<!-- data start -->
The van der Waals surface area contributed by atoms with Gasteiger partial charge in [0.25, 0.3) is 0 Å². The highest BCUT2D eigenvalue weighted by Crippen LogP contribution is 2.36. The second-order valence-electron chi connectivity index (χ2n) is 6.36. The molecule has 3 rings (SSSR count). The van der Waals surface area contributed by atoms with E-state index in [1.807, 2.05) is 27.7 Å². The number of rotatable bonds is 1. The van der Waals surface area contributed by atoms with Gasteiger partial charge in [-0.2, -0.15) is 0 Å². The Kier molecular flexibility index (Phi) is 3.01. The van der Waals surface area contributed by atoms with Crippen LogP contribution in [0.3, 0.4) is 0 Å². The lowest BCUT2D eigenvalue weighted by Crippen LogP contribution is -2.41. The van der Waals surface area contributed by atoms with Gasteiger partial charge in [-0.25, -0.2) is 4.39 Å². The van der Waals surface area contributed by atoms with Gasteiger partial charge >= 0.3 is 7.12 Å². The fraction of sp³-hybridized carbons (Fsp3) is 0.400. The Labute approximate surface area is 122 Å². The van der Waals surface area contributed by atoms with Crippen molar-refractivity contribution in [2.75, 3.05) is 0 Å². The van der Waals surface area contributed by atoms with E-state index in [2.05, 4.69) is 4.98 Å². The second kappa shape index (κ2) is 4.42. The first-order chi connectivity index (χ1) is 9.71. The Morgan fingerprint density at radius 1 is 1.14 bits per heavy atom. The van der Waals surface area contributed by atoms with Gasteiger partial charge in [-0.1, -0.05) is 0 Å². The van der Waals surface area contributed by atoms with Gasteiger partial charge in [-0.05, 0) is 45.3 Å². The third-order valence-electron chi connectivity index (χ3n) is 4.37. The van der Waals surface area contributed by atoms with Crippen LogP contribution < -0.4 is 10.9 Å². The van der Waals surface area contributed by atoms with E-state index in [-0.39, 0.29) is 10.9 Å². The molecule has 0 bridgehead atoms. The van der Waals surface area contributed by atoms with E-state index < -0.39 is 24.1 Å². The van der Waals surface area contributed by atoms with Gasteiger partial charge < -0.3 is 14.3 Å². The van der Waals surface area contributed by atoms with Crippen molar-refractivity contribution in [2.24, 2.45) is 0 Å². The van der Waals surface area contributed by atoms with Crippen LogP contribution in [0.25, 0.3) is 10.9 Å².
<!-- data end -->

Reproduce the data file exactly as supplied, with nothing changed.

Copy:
The van der Waals surface area contributed by atoms with Gasteiger partial charge in [0.25, 0.3) is 0 Å². The highest BCUT2D eigenvalue weighted by Crippen LogP contribution is 2.36. The second-order valence-electron chi connectivity index (χ2n) is 6.36. The molecule has 3 rings (SSSR count). The van der Waals surface area contributed by atoms with E-state index in [1.807, 2.05) is 27.7 Å². The number of rotatable bonds is 1. The van der Waals surface area contributed by atoms with Gasteiger partial charge in [-0.2, -0.15) is 0 Å². The Kier molecular flexibility index (Phi) is 3.01. The van der Waals surface area contributed by atoms with Crippen LogP contribution in [0.3, 0.4) is 0 Å². The lowest BCUT2D eigenvalue weighted by Crippen LogP contribution is -2.41. The van der Waals surface area contributed by atoms with Gasteiger partial charge in [-0.25, -0.2) is 4.39 Å². The van der Waals surface area contributed by atoms with Gasteiger partial charge >= 0.3 is 7.12 Å². The fraction of sp³-hybridized carbons (Fsp3) is 0.400. The Labute approximate surface area is 122 Å². The van der Waals surface area contributed by atoms with Crippen molar-refractivity contribution in [2.75, 3.05) is 0 Å². The van der Waals surface area contributed by atoms with E-state index in [2.05, 4.69) is 4.98 Å². The second kappa shape index (κ2) is 4.42. The first-order chi connectivity index (χ1) is 9.71. The Morgan fingerprint density at radius 1 is 1.14 bits per heavy atom. The van der Waals surface area contributed by atoms with Gasteiger partial charge in [-0.1, -0.05) is 0 Å². The van der Waals surface area contributed by atoms with Gasteiger partial charge in [-0.05, 0) is 45.3 Å². The third-order valence-electron chi connectivity index (χ3n) is 4.37. The van der Waals surface area contributed by atoms with Crippen LogP contribution < -0.4 is 10.9 Å². The van der Waals surface area contributed by atoms with E-state index in [-0.39, 0.29) is 10.9 Å². The molecule has 0 bridgehead atoms. The van der Waals surface area contributed by atoms with E-state index < -0.39 is 24.1 Å². The van der Waals surface area contributed by atoms with Gasteiger partial charge < -0.3 is 14.3 Å². The van der Waals surface area contributed by atoms with Crippen molar-refractivity contribution in [2.24, 2.45) is 0 Å². The van der Waals surface area contributed by atoms with Crippen LogP contribution in [0.25, 0.3) is 10.9 Å².